The US Army Corps of Engineers (USACE) has ordered Northern Dynasty Minerals (TSX: NDM) to craft a plan that would mitigate environmental impacts of the controversial proposed Pebble copper-gold-molybdenum mine in Alaska.
In a letter dated August 20 to the project’s developer, Pebble Limited Partnership, the body said that “mitigation is required for unavoidable adverse impacts to aquatic resources” the project could bring.
The document marks a surprise reversal from the Corps’ July decision. The regulator cleared at the time the last environmental hurdle for the proposed Pebble mine.
The Pebble Partnership, in turn, noted that the USACE’s fresh request did not constitute a “delay or pause” in the permitting process, adding it would submit a plan “within weeks.”
Shares of Northern Dynasty plunged 47% on Monday after media reports said the Trump administration plans to block the Pebble mine, despite denials by the company over the weekend.
The stock was down 40% by 4 p.m. EST after falling as much as 56% at the open. Northern Dynasty’s market capitalization is C$582.58 million.
The approval of the final environmental impact statement (EIS) for the project was supposed to put an end to an almost two-decade-long permitting process.
The mine only needed the federal nod to go ahead. Doubts around what many considered a done-deal, however, surged in early August, with President Donald Trump pledging to hear out “both sides of the issue.”
The unexpected statement followed Trump’s son Donald Jr. tweeting he opposed the project supported by his father’s administration.
The Vancouver-based miner denied the report, saying that the message pushed by the media outlet was “clearly” an error.
“It was likely made by a rush to publish rather than doing the necessary diligence to track down the full story,” the company said.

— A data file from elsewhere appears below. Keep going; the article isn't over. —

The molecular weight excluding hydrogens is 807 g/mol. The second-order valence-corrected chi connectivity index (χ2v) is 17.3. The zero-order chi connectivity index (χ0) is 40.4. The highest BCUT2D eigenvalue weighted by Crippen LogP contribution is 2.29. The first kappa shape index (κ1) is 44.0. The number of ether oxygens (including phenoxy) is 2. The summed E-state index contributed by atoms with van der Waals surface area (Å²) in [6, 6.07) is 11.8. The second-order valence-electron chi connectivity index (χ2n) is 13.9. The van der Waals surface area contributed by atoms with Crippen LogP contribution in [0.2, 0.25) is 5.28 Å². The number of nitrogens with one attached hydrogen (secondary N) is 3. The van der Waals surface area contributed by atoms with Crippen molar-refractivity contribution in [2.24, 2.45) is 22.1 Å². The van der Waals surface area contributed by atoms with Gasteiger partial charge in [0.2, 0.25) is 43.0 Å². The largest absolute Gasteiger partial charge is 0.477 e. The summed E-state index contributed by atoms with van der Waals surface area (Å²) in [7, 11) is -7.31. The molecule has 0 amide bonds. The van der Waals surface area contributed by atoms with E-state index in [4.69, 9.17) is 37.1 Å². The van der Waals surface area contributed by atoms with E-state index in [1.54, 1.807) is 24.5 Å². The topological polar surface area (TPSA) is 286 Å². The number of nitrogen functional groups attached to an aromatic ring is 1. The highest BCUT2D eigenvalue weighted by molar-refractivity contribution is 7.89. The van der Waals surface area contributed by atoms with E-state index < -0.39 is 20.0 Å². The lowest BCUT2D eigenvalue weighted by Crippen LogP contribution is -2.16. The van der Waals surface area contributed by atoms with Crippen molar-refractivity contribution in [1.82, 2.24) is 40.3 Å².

The WSJ, however, had a senior Trump administration official supporting Politico‘s story.
“All those reports kind of said the same thing: not enough facts, nowhere near the right mitigation, and the project would result in significant degradation of the environment … We do support mining. But this just didn’t work,” the source told WSJ.
Pebble mine would be built in the salmon-rich Bristol Bay region, about 200 miles southwest of Anchorage. This has triggered opposition from conservationists and local Indigenous communities, who claim the mine would cause irreparable damage to the environment and the fishery-based economy.
Northern Dynasty said in early August that it supported calls for an independent review of the project’s EIS to be undertaken by relevant inspectors general of the US Army, the US Defense Department and the USACE.
The measure, which sought to disprove critics of the development, was followed on Monday by an advertising and outreach campaign to push for the approval of Pebble.
Northern Dynasty said the move targeted “the Trump Administration, the Republican Party, its delegates and influencers.
The Pebble Partnership, in turn, noted that the USACE’s request did not constitute a “delay or pause” in the permitting process. It also said it would submit the plan demanded “within weeks.”
The potential cost of the requested mitigation plan is unknown and thus concerning, Cantor Fitzgerald analyst Mike Kozak said in research note. “It will be exceptionally challenging to reach a compensation plan … that will satisfy all parties,” he said.